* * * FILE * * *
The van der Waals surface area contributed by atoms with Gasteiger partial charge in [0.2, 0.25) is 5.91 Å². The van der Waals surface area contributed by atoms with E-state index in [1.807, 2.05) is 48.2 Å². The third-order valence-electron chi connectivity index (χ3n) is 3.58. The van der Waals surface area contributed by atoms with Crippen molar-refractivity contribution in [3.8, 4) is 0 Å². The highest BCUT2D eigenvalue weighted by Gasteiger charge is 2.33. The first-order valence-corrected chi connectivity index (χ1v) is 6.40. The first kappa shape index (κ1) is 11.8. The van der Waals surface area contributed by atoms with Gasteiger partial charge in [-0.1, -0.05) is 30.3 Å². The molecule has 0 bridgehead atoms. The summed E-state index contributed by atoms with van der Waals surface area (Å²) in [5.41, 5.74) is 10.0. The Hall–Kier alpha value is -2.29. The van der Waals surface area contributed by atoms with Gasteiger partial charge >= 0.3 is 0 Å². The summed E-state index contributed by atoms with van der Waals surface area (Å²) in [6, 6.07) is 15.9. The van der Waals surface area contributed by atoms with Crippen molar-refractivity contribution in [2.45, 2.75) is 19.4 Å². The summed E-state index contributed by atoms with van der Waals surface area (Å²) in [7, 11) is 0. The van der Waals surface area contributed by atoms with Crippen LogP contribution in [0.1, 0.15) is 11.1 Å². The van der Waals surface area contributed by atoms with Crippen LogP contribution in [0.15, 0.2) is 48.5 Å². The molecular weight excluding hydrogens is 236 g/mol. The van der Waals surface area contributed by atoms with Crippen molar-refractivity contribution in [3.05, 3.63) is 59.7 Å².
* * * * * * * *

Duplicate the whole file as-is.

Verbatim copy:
The van der Waals surface area contributed by atoms with Gasteiger partial charge in [0.2, 0.25) is 5.91 Å². The van der Waals surface area contributed by atoms with E-state index in [1.807, 2.05) is 48.2 Å². The third-order valence-electron chi connectivity index (χ3n) is 3.58. The van der Waals surface area contributed by atoms with Crippen molar-refractivity contribution in [3.8, 4) is 0 Å². The highest BCUT2D eigenvalue weighted by Gasteiger charge is 2.33. The first-order valence-corrected chi connectivity index (χ1v) is 6.40. The first kappa shape index (κ1) is 11.8. The van der Waals surface area contributed by atoms with Gasteiger partial charge in [-0.1, -0.05) is 30.3 Å². The molecule has 0 bridgehead atoms. The summed E-state index contributed by atoms with van der Waals surface area (Å²) in [5.41, 5.74) is 10.0. The Hall–Kier alpha value is -2.29. The van der Waals surface area contributed by atoms with Gasteiger partial charge >= 0.3 is 0 Å². The summed E-state index contributed by atoms with van der Waals surface area (Å²) in [6, 6.07) is 15.9. The van der Waals surface area contributed by atoms with Crippen molar-refractivity contribution in [2.45, 2.75) is 19.4 Å². The summed E-state index contributed by atoms with van der Waals surface area (Å²) in [7, 11) is 0. The van der Waals surface area contributed by atoms with Crippen LogP contribution in [0.1, 0.15) is 11.1 Å². The van der Waals surface area contributed by atoms with Crippen LogP contribution in [0.15, 0.2) is 48.5 Å². The molecular weight excluding hydrogens is 236 g/mol. The van der Waals surface area contributed by atoms with Crippen molar-refractivity contribution in [3.05, 3.63) is 59.7 Å².